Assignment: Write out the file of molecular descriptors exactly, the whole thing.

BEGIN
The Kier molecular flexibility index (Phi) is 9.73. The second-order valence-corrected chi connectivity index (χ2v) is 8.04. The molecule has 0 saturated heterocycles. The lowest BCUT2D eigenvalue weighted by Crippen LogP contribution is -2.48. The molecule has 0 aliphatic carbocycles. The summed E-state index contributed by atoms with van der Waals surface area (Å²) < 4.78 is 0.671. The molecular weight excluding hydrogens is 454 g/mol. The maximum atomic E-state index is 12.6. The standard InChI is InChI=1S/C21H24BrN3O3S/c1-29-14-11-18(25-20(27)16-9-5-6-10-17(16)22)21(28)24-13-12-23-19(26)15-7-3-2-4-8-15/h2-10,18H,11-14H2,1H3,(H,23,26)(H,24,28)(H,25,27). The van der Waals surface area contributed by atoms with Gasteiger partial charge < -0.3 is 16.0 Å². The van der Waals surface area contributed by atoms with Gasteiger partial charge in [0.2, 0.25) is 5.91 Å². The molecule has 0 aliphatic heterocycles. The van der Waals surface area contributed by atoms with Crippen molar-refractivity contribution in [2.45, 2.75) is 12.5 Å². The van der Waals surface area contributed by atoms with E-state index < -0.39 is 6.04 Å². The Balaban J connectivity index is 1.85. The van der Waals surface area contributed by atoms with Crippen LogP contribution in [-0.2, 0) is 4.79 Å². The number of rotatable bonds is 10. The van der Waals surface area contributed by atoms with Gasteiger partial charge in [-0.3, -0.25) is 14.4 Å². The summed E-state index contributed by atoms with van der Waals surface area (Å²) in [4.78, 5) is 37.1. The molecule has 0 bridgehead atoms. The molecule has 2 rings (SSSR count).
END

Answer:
The Kier molecular flexibility index (Phi) is 9.73. The second-order valence-corrected chi connectivity index (χ2v) is 8.04. The molecule has 0 saturated heterocycles. The lowest BCUT2D eigenvalue weighted by Crippen LogP contribution is -2.48. The molecule has 0 aliphatic carbocycles. The summed E-state index contributed by atoms with van der Waals surface area (Å²) < 4.78 is 0.671. The molecular weight excluding hydrogens is 454 g/mol. The maximum atomic E-state index is 12.6. The standard InChI is InChI=1S/C21H24BrN3O3S/c1-29-14-11-18(25-20(27)16-9-5-6-10-17(16)22)21(28)24-13-12-23-19(26)15-7-3-2-4-8-15/h2-10,18H,11-14H2,1H3,(H,23,26)(H,24,28)(H,25,27). The van der Waals surface area contributed by atoms with Gasteiger partial charge < -0.3 is 16.0 Å². The van der Waals surface area contributed by atoms with Gasteiger partial charge in [0.2, 0.25) is 5.91 Å². The molecule has 0 aliphatic heterocycles. The van der Waals surface area contributed by atoms with Crippen molar-refractivity contribution in [2.45, 2.75) is 12.5 Å². The van der Waals surface area contributed by atoms with E-state index < -0.39 is 6.04 Å². The Balaban J connectivity index is 1.85. The van der Waals surface area contributed by atoms with Crippen LogP contribution in [-0.2, 0) is 4.79 Å². The number of rotatable bonds is 10. The van der Waals surface area contributed by atoms with Gasteiger partial charge in [-0.3, -0.25) is 14.4 Å². The summed E-state index contributed by atoms with van der Waals surface area (Å²) in [4.78, 5) is 37.1. The molecule has 0 bridgehead atoms. The molecule has 2 rings (SSSR count).